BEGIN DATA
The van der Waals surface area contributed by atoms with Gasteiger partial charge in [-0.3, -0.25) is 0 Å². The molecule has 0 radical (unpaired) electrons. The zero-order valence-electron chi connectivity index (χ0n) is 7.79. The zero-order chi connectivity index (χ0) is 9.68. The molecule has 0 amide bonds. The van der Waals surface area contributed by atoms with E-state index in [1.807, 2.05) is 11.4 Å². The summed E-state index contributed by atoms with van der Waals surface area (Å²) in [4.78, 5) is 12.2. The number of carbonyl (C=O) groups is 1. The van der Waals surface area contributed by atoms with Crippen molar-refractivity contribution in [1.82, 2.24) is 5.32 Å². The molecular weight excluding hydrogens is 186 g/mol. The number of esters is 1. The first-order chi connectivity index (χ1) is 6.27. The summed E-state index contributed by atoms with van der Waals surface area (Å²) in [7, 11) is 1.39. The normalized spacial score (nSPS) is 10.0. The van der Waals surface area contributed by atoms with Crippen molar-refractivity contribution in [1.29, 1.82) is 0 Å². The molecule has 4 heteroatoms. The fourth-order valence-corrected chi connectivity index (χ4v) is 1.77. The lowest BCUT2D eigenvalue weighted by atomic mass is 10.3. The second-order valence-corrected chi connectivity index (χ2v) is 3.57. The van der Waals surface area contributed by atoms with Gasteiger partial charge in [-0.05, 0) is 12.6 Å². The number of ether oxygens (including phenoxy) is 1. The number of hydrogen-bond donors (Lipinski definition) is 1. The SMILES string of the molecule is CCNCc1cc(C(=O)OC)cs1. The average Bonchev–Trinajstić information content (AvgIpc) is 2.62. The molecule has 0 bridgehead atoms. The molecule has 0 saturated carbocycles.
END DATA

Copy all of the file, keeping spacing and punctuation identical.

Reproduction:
The van der Waals surface area contributed by atoms with Gasteiger partial charge in [-0.3, -0.25) is 0 Å². The molecule has 0 radical (unpaired) electrons. The zero-order valence-electron chi connectivity index (χ0n) is 7.79. The zero-order chi connectivity index (χ0) is 9.68. The molecule has 0 amide bonds. The van der Waals surface area contributed by atoms with E-state index in [1.807, 2.05) is 11.4 Å². The summed E-state index contributed by atoms with van der Waals surface area (Å²) in [4.78, 5) is 12.2. The number of carbonyl (C=O) groups is 1. The van der Waals surface area contributed by atoms with Crippen molar-refractivity contribution in [1.82, 2.24) is 5.32 Å². The molecular weight excluding hydrogens is 186 g/mol. The number of esters is 1. The first-order chi connectivity index (χ1) is 6.27. The summed E-state index contributed by atoms with van der Waals surface area (Å²) in [7, 11) is 1.39. The normalized spacial score (nSPS) is 10.0. The van der Waals surface area contributed by atoms with Crippen molar-refractivity contribution in [1.29, 1.82) is 0 Å². The molecule has 4 heteroatoms. The fourth-order valence-corrected chi connectivity index (χ4v) is 1.77. The lowest BCUT2D eigenvalue weighted by atomic mass is 10.3. The second-order valence-corrected chi connectivity index (χ2v) is 3.57. The van der Waals surface area contributed by atoms with Gasteiger partial charge in [-0.05, 0) is 12.6 Å². The number of ether oxygens (including phenoxy) is 1. The number of hydrogen-bond donors (Lipinski definition) is 1. The SMILES string of the molecule is CCNCc1cc(C(=O)OC)cs1. The average Bonchev–Trinajstić information content (AvgIpc) is 2.62. The molecule has 0 bridgehead atoms. The molecule has 0 saturated carbocycles.